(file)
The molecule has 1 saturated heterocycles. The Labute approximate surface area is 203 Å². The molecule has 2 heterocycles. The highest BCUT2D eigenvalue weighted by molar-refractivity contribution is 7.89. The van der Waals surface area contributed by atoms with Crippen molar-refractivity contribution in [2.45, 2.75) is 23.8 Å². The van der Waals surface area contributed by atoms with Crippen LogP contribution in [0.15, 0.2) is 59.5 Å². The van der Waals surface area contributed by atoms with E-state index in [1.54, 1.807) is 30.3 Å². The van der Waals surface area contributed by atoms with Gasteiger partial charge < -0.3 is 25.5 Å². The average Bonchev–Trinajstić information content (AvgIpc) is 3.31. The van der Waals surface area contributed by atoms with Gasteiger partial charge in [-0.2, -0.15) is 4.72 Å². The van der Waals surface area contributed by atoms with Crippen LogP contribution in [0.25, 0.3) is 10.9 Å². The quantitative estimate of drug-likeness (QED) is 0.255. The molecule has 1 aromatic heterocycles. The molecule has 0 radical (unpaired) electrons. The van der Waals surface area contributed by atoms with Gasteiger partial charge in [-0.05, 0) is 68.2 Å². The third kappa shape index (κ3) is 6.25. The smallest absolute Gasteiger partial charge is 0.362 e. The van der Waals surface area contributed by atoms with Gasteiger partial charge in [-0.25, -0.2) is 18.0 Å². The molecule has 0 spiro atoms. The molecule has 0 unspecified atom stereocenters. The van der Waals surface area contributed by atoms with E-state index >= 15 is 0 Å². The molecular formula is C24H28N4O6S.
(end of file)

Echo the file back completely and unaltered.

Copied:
The molecule has 1 saturated heterocycles. The Labute approximate surface area is 203 Å². The molecule has 2 heterocycles. The highest BCUT2D eigenvalue weighted by molar-refractivity contribution is 7.89. The van der Waals surface area contributed by atoms with Crippen molar-refractivity contribution in [2.45, 2.75) is 23.8 Å². The van der Waals surface area contributed by atoms with Crippen LogP contribution in [0.15, 0.2) is 59.5 Å². The van der Waals surface area contributed by atoms with E-state index in [1.54, 1.807) is 30.3 Å². The van der Waals surface area contributed by atoms with Gasteiger partial charge < -0.3 is 25.5 Å². The average Bonchev–Trinajstić information content (AvgIpc) is 3.31. The van der Waals surface area contributed by atoms with Gasteiger partial charge in [-0.2, -0.15) is 4.72 Å². The van der Waals surface area contributed by atoms with Crippen LogP contribution in [0.25, 0.3) is 10.9 Å². The quantitative estimate of drug-likeness (QED) is 0.255. The molecule has 1 aromatic heterocycles. The molecule has 0 radical (unpaired) electrons. The van der Waals surface area contributed by atoms with Gasteiger partial charge in [-0.05, 0) is 68.2 Å². The third kappa shape index (κ3) is 6.25. The smallest absolute Gasteiger partial charge is 0.362 e. The van der Waals surface area contributed by atoms with Gasteiger partial charge in [-0.25, -0.2) is 18.0 Å². The molecule has 0 spiro atoms. The molecule has 0 unspecified atom stereocenters. The van der Waals surface area contributed by atoms with E-state index >= 15 is 0 Å². The molecular formula is C24H28N4O6S.